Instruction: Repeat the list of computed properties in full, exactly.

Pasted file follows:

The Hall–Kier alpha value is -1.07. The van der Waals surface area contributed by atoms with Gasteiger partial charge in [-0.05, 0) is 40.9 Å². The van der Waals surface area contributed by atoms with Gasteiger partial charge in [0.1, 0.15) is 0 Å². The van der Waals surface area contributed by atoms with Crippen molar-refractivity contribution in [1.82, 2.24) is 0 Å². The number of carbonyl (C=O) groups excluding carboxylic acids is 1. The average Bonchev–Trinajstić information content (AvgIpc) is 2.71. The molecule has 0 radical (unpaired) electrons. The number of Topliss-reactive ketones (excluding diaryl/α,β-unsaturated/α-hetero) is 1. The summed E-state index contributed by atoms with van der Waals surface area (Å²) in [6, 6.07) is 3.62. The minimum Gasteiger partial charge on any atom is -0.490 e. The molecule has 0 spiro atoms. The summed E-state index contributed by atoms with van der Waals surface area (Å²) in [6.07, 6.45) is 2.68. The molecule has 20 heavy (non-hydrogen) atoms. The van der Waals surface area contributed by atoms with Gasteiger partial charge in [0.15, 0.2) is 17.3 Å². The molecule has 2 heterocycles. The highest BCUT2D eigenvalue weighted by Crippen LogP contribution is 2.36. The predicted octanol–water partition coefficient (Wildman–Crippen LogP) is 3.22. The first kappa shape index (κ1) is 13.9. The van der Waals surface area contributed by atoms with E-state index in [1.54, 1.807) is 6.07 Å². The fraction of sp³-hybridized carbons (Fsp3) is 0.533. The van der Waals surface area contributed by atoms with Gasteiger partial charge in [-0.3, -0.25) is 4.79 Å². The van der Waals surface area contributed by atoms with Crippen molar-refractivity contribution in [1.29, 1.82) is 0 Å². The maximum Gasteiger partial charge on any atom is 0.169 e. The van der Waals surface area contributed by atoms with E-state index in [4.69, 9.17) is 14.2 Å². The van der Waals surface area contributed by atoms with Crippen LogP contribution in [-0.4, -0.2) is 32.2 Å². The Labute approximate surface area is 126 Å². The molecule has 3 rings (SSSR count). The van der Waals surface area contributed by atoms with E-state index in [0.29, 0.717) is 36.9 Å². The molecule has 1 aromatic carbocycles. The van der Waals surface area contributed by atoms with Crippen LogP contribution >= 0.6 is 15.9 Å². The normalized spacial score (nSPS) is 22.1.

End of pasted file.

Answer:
The Hall–Kier alpha value is -1.07. The van der Waals surface area contributed by atoms with Gasteiger partial charge in [-0.05, 0) is 40.9 Å². The van der Waals surface area contributed by atoms with Gasteiger partial charge in [0.1, 0.15) is 0 Å². The van der Waals surface area contributed by atoms with Crippen molar-refractivity contribution in [1.82, 2.24) is 0 Å². The number of carbonyl (C=O) groups excluding carboxylic acids is 1. The average Bonchev–Trinajstić information content (AvgIpc) is 2.71. The molecule has 0 radical (unpaired) electrons. The number of Topliss-reactive ketones (excluding diaryl/α,β-unsaturated/α-hetero) is 1. The summed E-state index contributed by atoms with van der Waals surface area (Å²) in [6, 6.07) is 3.62. The minimum Gasteiger partial charge on any atom is -0.490 e. The molecule has 0 spiro atoms. The summed E-state index contributed by atoms with van der Waals surface area (Å²) in [6.07, 6.45) is 2.68. The molecule has 20 heavy (non-hydrogen) atoms. The van der Waals surface area contributed by atoms with Gasteiger partial charge in [0.15, 0.2) is 17.3 Å². The molecule has 2 heterocycles. The highest BCUT2D eigenvalue weighted by Crippen LogP contribution is 2.36. The predicted octanol–water partition coefficient (Wildman–Crippen LogP) is 3.22. The first kappa shape index (κ1) is 13.9. The van der Waals surface area contributed by atoms with E-state index in [1.54, 1.807) is 6.07 Å². The fraction of sp³-hybridized carbons (Fsp3) is 0.533. The van der Waals surface area contributed by atoms with Gasteiger partial charge in [-0.3, -0.25) is 4.79 Å². The van der Waals surface area contributed by atoms with Crippen molar-refractivity contribution in [1.29, 1.82) is 0 Å². The maximum Gasteiger partial charge on any atom is 0.169 e. The van der Waals surface area contributed by atoms with E-state index in [4.69, 9.17) is 14.2 Å². The van der Waals surface area contributed by atoms with Crippen LogP contribution in [-0.4, -0.2) is 32.2 Å². The Labute approximate surface area is 126 Å². The molecule has 3 rings (SSSR count). The van der Waals surface area contributed by atoms with E-state index in [0.29, 0.717) is 36.9 Å². The molecule has 1 aromatic carbocycles. The van der Waals surface area contributed by atoms with Crippen LogP contribution >= 0.6 is 15.9 Å². The normalized spacial score (nSPS) is 22.1.